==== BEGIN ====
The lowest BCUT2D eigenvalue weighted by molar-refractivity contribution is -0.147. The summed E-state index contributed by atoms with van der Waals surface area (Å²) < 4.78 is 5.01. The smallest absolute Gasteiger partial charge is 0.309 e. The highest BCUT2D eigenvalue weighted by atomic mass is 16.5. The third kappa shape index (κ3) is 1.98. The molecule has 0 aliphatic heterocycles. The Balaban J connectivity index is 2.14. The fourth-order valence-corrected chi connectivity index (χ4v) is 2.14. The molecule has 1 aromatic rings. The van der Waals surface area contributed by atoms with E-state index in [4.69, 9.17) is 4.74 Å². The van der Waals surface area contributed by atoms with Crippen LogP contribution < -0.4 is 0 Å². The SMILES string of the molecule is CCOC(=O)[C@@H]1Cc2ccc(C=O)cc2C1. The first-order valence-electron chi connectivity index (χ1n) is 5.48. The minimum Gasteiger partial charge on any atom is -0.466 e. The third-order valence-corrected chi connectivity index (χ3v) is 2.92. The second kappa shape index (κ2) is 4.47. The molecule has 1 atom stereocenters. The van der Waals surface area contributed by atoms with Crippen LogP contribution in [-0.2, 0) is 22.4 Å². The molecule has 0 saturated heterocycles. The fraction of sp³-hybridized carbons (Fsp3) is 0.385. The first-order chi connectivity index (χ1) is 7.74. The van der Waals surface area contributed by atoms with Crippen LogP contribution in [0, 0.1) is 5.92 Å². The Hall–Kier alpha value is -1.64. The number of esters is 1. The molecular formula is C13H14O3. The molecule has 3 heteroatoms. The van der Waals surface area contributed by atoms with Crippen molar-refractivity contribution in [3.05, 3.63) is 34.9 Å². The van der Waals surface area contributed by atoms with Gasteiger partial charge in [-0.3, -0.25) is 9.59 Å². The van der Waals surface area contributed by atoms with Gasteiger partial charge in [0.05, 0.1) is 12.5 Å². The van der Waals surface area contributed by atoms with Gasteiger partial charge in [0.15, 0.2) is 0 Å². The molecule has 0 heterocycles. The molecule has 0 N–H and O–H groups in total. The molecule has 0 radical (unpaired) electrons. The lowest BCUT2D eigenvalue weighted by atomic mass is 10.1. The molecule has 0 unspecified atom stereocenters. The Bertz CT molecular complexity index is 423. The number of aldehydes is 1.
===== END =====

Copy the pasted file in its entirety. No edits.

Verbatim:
The lowest BCUT2D eigenvalue weighted by molar-refractivity contribution is -0.147. The summed E-state index contributed by atoms with van der Waals surface area (Å²) < 4.78 is 5.01. The smallest absolute Gasteiger partial charge is 0.309 e. The highest BCUT2D eigenvalue weighted by atomic mass is 16.5. The third kappa shape index (κ3) is 1.98. The molecule has 0 aliphatic heterocycles. The Balaban J connectivity index is 2.14. The fourth-order valence-corrected chi connectivity index (χ4v) is 2.14. The molecule has 1 aromatic rings. The van der Waals surface area contributed by atoms with E-state index in [4.69, 9.17) is 4.74 Å². The van der Waals surface area contributed by atoms with Crippen LogP contribution < -0.4 is 0 Å². The SMILES string of the molecule is CCOC(=O)[C@@H]1Cc2ccc(C=O)cc2C1. The first-order valence-electron chi connectivity index (χ1n) is 5.48. The minimum Gasteiger partial charge on any atom is -0.466 e. The third-order valence-corrected chi connectivity index (χ3v) is 2.92. The second kappa shape index (κ2) is 4.47. The molecule has 1 atom stereocenters. The van der Waals surface area contributed by atoms with Crippen LogP contribution in [-0.2, 0) is 22.4 Å². The molecule has 0 saturated heterocycles. The fraction of sp³-hybridized carbons (Fsp3) is 0.385. The first-order chi connectivity index (χ1) is 7.74. The van der Waals surface area contributed by atoms with Crippen LogP contribution in [0, 0.1) is 5.92 Å². The Hall–Kier alpha value is -1.64. The number of esters is 1. The molecular formula is C13H14O3. The molecule has 3 heteroatoms. The van der Waals surface area contributed by atoms with Crippen molar-refractivity contribution in [3.05, 3.63) is 34.9 Å². The van der Waals surface area contributed by atoms with Gasteiger partial charge in [-0.3, -0.25) is 9.59 Å². The van der Waals surface area contributed by atoms with Gasteiger partial charge in [0.05, 0.1) is 12.5 Å². The van der Waals surface area contributed by atoms with Gasteiger partial charge in [0.15, 0.2) is 0 Å². The molecule has 0 heterocycles. The molecule has 0 N–H and O–H groups in total. The molecule has 0 radical (unpaired) electrons. The lowest BCUT2D eigenvalue weighted by atomic mass is 10.1. The molecule has 0 unspecified atom stereocenters. The Bertz CT molecular complexity index is 423. The number of aldehydes is 1.